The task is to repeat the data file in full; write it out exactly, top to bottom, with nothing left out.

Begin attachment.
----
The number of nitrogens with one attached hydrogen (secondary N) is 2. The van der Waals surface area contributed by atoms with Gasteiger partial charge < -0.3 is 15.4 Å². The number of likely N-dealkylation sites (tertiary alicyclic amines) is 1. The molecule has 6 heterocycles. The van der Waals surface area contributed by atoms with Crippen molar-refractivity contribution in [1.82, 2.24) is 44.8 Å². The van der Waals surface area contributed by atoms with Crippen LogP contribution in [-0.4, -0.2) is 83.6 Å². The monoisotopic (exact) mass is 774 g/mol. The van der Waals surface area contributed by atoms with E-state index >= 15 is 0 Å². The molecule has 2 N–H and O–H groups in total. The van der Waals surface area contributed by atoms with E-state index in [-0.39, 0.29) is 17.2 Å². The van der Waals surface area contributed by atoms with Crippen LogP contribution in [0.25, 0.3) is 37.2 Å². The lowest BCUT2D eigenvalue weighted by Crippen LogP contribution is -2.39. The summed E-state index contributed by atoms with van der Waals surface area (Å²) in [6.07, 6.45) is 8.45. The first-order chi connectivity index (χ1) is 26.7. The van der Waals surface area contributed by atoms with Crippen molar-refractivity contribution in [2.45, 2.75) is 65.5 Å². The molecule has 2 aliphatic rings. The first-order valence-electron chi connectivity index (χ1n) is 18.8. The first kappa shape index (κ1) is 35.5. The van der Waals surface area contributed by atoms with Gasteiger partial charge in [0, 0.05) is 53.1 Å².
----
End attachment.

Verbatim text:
The number of nitrogens with one attached hydrogen (secondary N) is 2. The van der Waals surface area contributed by atoms with Gasteiger partial charge < -0.3 is 15.4 Å². The number of likely N-dealkylation sites (tertiary alicyclic amines) is 1. The molecule has 6 heterocycles. The van der Waals surface area contributed by atoms with Crippen molar-refractivity contribution in [1.82, 2.24) is 44.8 Å². The van der Waals surface area contributed by atoms with Crippen LogP contribution in [-0.4, -0.2) is 83.6 Å². The monoisotopic (exact) mass is 774 g/mol. The van der Waals surface area contributed by atoms with E-state index >= 15 is 0 Å². The molecule has 2 N–H and O–H groups in total. The van der Waals surface area contributed by atoms with E-state index in [-0.39, 0.29) is 17.2 Å². The van der Waals surface area contributed by atoms with Crippen LogP contribution in [0.25, 0.3) is 37.2 Å². The lowest BCUT2D eigenvalue weighted by Crippen LogP contribution is -2.39. The summed E-state index contributed by atoms with van der Waals surface area (Å²) in [6.07, 6.45) is 8.45. The first-order chi connectivity index (χ1) is 26.7. The van der Waals surface area contributed by atoms with Crippen molar-refractivity contribution in [2.45, 2.75) is 65.5 Å². The molecule has 2 aliphatic rings. The first-order valence-electron chi connectivity index (χ1n) is 18.8. The first kappa shape index (κ1) is 35.5. The van der Waals surface area contributed by atoms with Gasteiger partial charge in [0, 0.05) is 53.1 Å².